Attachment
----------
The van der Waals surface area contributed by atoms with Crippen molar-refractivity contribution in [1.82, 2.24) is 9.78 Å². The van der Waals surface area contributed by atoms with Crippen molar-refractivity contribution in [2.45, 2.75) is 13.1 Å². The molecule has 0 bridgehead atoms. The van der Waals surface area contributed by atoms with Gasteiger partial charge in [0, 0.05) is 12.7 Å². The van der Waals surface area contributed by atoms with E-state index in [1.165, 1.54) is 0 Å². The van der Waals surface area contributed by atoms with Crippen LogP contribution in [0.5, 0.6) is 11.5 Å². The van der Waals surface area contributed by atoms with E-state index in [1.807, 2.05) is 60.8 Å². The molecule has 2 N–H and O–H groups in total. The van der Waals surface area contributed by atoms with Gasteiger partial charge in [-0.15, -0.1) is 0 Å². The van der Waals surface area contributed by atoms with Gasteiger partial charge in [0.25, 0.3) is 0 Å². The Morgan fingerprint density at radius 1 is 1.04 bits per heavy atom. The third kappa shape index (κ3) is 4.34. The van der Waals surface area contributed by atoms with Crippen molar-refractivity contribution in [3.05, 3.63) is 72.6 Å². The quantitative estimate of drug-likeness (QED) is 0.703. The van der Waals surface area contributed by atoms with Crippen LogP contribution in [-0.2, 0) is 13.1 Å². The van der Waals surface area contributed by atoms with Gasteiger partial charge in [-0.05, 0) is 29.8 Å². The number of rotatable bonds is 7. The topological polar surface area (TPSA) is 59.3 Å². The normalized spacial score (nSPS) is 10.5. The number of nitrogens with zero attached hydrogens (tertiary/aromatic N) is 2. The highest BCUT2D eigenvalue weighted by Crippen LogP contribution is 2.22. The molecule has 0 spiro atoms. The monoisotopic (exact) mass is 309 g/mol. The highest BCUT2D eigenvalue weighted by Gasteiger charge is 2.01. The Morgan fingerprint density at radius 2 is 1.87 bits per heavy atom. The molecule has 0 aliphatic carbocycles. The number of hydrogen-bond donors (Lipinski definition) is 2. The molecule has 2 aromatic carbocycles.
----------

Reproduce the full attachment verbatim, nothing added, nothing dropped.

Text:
The van der Waals surface area contributed by atoms with Crippen molar-refractivity contribution in [1.82, 2.24) is 9.78 Å². The van der Waals surface area contributed by atoms with Crippen molar-refractivity contribution in [2.45, 2.75) is 13.1 Å². The molecule has 0 bridgehead atoms. The van der Waals surface area contributed by atoms with Gasteiger partial charge in [0, 0.05) is 12.7 Å². The van der Waals surface area contributed by atoms with E-state index in [1.165, 1.54) is 0 Å². The van der Waals surface area contributed by atoms with Crippen LogP contribution in [0.5, 0.6) is 11.5 Å². The van der Waals surface area contributed by atoms with E-state index in [1.807, 2.05) is 60.8 Å². The molecule has 2 N–H and O–H groups in total. The van der Waals surface area contributed by atoms with Gasteiger partial charge in [-0.15, -0.1) is 0 Å². The van der Waals surface area contributed by atoms with Gasteiger partial charge in [0.25, 0.3) is 0 Å². The Morgan fingerprint density at radius 1 is 1.04 bits per heavy atom. The third kappa shape index (κ3) is 4.34. The van der Waals surface area contributed by atoms with Crippen molar-refractivity contribution in [3.05, 3.63) is 72.6 Å². The quantitative estimate of drug-likeness (QED) is 0.703. The van der Waals surface area contributed by atoms with Crippen LogP contribution in [-0.2, 0) is 13.1 Å². The van der Waals surface area contributed by atoms with Gasteiger partial charge in [-0.05, 0) is 29.8 Å². The number of rotatable bonds is 7. The topological polar surface area (TPSA) is 59.3 Å². The normalized spacial score (nSPS) is 10.5. The number of nitrogens with zero attached hydrogens (tertiary/aromatic N) is 2. The highest BCUT2D eigenvalue weighted by Crippen LogP contribution is 2.22. The molecule has 0 spiro atoms. The monoisotopic (exact) mass is 309 g/mol. The highest BCUT2D eigenvalue weighted by Gasteiger charge is 2.01. The Morgan fingerprint density at radius 2 is 1.87 bits per heavy atom. The molecule has 0 aliphatic carbocycles. The number of hydrogen-bond donors (Lipinski definition) is 2. The molecule has 2 aromatic carbocycles.